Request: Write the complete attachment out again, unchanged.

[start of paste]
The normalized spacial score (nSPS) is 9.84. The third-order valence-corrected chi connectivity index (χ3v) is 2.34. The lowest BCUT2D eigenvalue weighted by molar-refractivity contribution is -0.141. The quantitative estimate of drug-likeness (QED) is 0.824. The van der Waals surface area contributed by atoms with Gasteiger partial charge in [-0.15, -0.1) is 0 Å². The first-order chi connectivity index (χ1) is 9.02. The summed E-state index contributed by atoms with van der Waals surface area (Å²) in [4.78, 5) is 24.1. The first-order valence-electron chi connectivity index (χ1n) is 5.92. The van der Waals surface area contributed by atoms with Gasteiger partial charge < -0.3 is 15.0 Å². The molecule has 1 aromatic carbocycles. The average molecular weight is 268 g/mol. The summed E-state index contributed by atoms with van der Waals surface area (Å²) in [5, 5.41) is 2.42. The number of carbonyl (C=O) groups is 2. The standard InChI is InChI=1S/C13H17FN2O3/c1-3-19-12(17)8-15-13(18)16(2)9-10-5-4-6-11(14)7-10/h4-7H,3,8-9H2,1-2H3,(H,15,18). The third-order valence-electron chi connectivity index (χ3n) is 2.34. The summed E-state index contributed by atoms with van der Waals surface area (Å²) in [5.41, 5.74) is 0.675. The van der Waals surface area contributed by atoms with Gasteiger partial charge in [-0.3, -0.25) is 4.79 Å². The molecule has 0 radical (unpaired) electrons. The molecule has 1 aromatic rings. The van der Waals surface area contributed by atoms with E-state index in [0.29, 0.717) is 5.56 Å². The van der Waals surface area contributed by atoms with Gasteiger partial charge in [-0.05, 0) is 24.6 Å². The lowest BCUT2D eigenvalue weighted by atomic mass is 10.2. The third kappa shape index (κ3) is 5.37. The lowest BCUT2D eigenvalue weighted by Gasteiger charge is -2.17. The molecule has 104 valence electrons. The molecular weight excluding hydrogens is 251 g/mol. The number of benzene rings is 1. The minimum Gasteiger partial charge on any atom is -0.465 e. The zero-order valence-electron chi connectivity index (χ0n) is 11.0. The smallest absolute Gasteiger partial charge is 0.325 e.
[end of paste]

The normalized spacial score (nSPS) is 9.84. The third-order valence-corrected chi connectivity index (χ3v) is 2.34. The lowest BCUT2D eigenvalue weighted by molar-refractivity contribution is -0.141. The quantitative estimate of drug-likeness (QED) is 0.824. The van der Waals surface area contributed by atoms with Gasteiger partial charge in [-0.15, -0.1) is 0 Å². The first-order chi connectivity index (χ1) is 9.02. The summed E-state index contributed by atoms with van der Waals surface area (Å²) in [4.78, 5) is 24.1. The first-order valence-electron chi connectivity index (χ1n) is 5.92. The van der Waals surface area contributed by atoms with Gasteiger partial charge < -0.3 is 15.0 Å². The molecule has 1 aromatic carbocycles. The average molecular weight is 268 g/mol. The summed E-state index contributed by atoms with van der Waals surface area (Å²) in [5, 5.41) is 2.42. The number of carbonyl (C=O) groups is 2. The standard InChI is InChI=1S/C13H17FN2O3/c1-3-19-12(17)8-15-13(18)16(2)9-10-5-4-6-11(14)7-10/h4-7H,3,8-9H2,1-2H3,(H,15,18). The third-order valence-electron chi connectivity index (χ3n) is 2.34. The summed E-state index contributed by atoms with van der Waals surface area (Å²) in [5.41, 5.74) is 0.675. The van der Waals surface area contributed by atoms with Gasteiger partial charge in [-0.3, -0.25) is 4.79 Å². The molecule has 0 radical (unpaired) electrons. The molecule has 1 aromatic rings. The van der Waals surface area contributed by atoms with E-state index in [0.29, 0.717) is 5.56 Å². The van der Waals surface area contributed by atoms with Gasteiger partial charge in [-0.05, 0) is 24.6 Å². The lowest BCUT2D eigenvalue weighted by atomic mass is 10.2. The third kappa shape index (κ3) is 5.37. The lowest BCUT2D eigenvalue weighted by Gasteiger charge is -2.17. The molecule has 104 valence electrons. The molecular weight excluding hydrogens is 251 g/mol. The number of benzene rings is 1. The minimum Gasteiger partial charge on any atom is -0.465 e. The zero-order valence-electron chi connectivity index (χ0n) is 11.0. The smallest absolute Gasteiger partial charge is 0.325 e.